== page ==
The aim of this study was to identify possible candidate populations and individuals from the Croatian local pig breeds, which could be used to increase the gene pool of Austrian Turopolje pigs. Considering the results, genetic distances and population structure, three populations could be used in the Austria conservation program: the mother population in Lonjsko Polje, the second Croatian nucleus herd in Turopoljski Lug, and a breeding group from the Black Slavonian breed (Figure 3: Black Slavonian I). However, the situation for the Turopolje pig breed remains very serious. In Croatia, only about 157 breeding animals (in two populations) are left, and the Austrian population (at present, 324 breeding animals) is isolated due to the import regulations of the European Union. The results of this study suggest that the Turopolje herd in Lonjsko Polje is a metapopulation between the herd of Turopoljski Lug and the Austrian population. At present, the gene pool of the Austrian herd originates from the old "Posavina" gene pool and its size is continuously decreasing in Lonjsko Polje due to animals immigrating from Turopoljski Lug. Only a few animals from this herd still belong to the "Posavina" cluster and it is important to develop a boar line out of this genetic cluster in order to preserve this gene pool for the future. The herd in Turopoljski Lug is a product of a strict consolidation breeding program. The phenotypically distinct animals are highly inbred and the genetic diversity is low, but no sign of inbreeding depression is observed for the time being. Thus, establishing one or two additional boar lines could help to increase genetic diversity in the long term.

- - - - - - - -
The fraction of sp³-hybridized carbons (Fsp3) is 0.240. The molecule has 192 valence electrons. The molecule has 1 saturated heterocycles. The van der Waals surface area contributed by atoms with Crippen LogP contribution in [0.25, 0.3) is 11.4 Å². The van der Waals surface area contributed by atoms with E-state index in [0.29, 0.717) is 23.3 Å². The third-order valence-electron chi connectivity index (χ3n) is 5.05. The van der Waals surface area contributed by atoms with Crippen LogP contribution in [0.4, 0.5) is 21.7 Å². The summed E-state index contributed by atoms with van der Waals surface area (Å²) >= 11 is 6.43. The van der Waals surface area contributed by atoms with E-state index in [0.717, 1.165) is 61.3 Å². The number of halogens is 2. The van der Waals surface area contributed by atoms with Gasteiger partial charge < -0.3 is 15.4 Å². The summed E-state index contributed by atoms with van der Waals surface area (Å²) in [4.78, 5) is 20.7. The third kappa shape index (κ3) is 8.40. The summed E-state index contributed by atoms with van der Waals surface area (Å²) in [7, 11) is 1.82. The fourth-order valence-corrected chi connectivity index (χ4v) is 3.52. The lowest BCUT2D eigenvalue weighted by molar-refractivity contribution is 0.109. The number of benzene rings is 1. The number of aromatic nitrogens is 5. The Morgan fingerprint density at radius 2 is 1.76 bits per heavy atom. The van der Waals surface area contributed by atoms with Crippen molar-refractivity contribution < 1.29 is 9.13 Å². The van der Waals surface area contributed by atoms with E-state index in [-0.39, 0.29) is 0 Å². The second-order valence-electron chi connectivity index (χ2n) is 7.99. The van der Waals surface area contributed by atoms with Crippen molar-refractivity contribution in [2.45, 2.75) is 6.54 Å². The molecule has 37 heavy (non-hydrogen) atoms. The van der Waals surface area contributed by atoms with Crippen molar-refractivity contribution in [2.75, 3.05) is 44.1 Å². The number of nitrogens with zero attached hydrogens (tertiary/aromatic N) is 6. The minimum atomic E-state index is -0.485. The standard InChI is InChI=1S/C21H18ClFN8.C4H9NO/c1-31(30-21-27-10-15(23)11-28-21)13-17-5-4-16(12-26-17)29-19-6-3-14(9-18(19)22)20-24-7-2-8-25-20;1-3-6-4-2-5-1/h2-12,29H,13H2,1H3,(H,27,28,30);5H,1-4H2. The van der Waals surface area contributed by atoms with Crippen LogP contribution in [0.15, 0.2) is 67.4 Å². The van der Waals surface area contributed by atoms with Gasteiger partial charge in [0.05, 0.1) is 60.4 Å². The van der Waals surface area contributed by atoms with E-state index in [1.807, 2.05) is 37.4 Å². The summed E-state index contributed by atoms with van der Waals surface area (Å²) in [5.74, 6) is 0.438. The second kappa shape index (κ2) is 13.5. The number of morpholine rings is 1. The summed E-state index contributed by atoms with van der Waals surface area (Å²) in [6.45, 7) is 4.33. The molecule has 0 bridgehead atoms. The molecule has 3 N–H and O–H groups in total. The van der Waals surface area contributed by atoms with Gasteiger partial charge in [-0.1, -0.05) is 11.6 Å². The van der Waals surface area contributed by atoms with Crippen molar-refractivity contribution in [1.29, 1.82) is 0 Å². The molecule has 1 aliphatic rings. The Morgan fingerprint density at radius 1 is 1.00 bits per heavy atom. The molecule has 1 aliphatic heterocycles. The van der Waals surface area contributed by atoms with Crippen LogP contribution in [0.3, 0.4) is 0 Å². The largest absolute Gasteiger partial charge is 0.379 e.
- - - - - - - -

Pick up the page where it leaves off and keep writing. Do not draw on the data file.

We want to express our gratitude to everyone who helped with data collection: Karl Schardax, Goran Gugic, Pokret Gorana, Drazen Ivastinovic, Franjo Kos. We also thank Ino Curik, Vlatka Cubric-Curik for valuable comments and suggestions. This work was financially supported by the ÖNGENE (Österreichische Nationalvereinigung für Genreserven).